If you’re thinking of bringing that MacBook Pro laptop with you onboard a Singapore Airlines flight, you might want to check if your device has been banned. Turns out some of the older ones occasionally, y’know … burst into flames.
Singapore Airlines (SIA) announced in a statement yesterday that some of Apple’s older generation 15-inch MacBook Pro laptops won’t be allowed on planes after a recall triggered by batteries that pose a fire safety risk.
That is, unless you’ve got verification proving that the worrisome batteries in question have been replaced.
On SIA’s website, it said: “Customers are to refrain from bringing the affected models either as hand-carry or in checked baggage until the battery has been verified as safe or replaced by the manufacturer.”
Most of these older laptops, known as the model “MacBook Pro (Retina, 15-inch, Mid-2015)”, were sold by Apple between September 2015 and February 2017, the company said in June when it announced the recall to replace customers’ batteries free-of-charge. (Editor: 2017 laptops are considered “old”? Gee whiz.)
Those who own this model can check if their device is eligible for a battery replacement by keying in the product’s serial number on Apple’s Battery Recall Program page.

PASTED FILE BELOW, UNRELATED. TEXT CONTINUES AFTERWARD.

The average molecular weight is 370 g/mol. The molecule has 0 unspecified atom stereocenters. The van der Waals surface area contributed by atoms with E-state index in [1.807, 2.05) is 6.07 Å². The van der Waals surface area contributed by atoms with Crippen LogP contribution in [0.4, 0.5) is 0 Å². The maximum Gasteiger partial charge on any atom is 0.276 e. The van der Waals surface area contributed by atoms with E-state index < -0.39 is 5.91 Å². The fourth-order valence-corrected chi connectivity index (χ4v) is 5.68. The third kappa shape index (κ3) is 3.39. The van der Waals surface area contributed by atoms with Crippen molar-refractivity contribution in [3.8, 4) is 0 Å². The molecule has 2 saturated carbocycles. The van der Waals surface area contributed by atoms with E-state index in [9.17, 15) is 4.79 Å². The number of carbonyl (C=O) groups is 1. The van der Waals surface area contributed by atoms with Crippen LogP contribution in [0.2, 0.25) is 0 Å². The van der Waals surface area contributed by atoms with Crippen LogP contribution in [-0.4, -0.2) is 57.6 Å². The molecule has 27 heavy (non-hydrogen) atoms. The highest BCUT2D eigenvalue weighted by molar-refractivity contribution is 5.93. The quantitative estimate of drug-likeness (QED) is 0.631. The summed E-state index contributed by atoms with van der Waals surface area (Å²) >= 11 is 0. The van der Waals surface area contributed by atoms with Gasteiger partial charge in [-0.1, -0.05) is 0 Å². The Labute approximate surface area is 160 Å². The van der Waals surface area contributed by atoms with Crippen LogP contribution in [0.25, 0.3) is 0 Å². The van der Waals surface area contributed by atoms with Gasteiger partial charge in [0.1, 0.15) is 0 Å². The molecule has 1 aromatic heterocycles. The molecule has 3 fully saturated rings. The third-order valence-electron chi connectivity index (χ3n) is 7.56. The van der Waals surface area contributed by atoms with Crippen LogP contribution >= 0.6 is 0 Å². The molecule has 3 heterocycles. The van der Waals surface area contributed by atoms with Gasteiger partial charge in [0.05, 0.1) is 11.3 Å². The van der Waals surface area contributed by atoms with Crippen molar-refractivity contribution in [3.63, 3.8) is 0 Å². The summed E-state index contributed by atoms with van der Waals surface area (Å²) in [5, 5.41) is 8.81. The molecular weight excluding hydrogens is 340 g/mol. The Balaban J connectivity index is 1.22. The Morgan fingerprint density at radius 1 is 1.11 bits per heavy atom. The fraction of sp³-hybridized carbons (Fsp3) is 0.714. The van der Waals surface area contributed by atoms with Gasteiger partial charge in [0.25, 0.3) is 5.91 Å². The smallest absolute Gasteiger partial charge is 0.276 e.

If your MacBook Pro is eligible, you should stop using it and get your battery replaced, Apple said. We actually also say this, but kind of figured Apple was more of a believable source of authority on this.
According to the US Consumer Product Safety Commission, Apple had received “26 reports of the laptop’s battery overheating, including five reports of minor burns and one report of smoke inhalation.”
Three months before the ban went into effect in the US, a video of a MacBook Pro belching out smoke went viral after it was posted by American DJ White Panda.
My MacBook Pro exploded today during normal use. No injuries, luckily. Some damage to the house. Could have been worse – good thing I wasn’t on a plane.
— White Panda (@whitepanda) May 29, 2019
There were also 17 reports of minor damage to nearby personal property, the consumer product safety commission added.
Last week, Thai Airways also issued a ban on the affected laptops from flights to and from Europe.
This comes over a month after the Federal Aviation Administration in the US posted a reminder to travelers in relation to Apple’s MacBook Pro battery recall, not to bring laptops containing recalled batteries on flights.
#RECALL ALERT: The #FAA reminds passengers that recalled #batteries do not fly. Avoid carrying #recalled batteries when flying until repaired/replaced per manufacturer instructions. Learn how to #PackSafe at https://t.co/OzSsV8ar7m. @USCPSC recall ➡️https://t.co/rKTiTdv4lj https://t.co/kqLCRedilp
— The FAA (@FAANews) July 10, 2019
Thai Airways bans some MacBook Pros on EU flights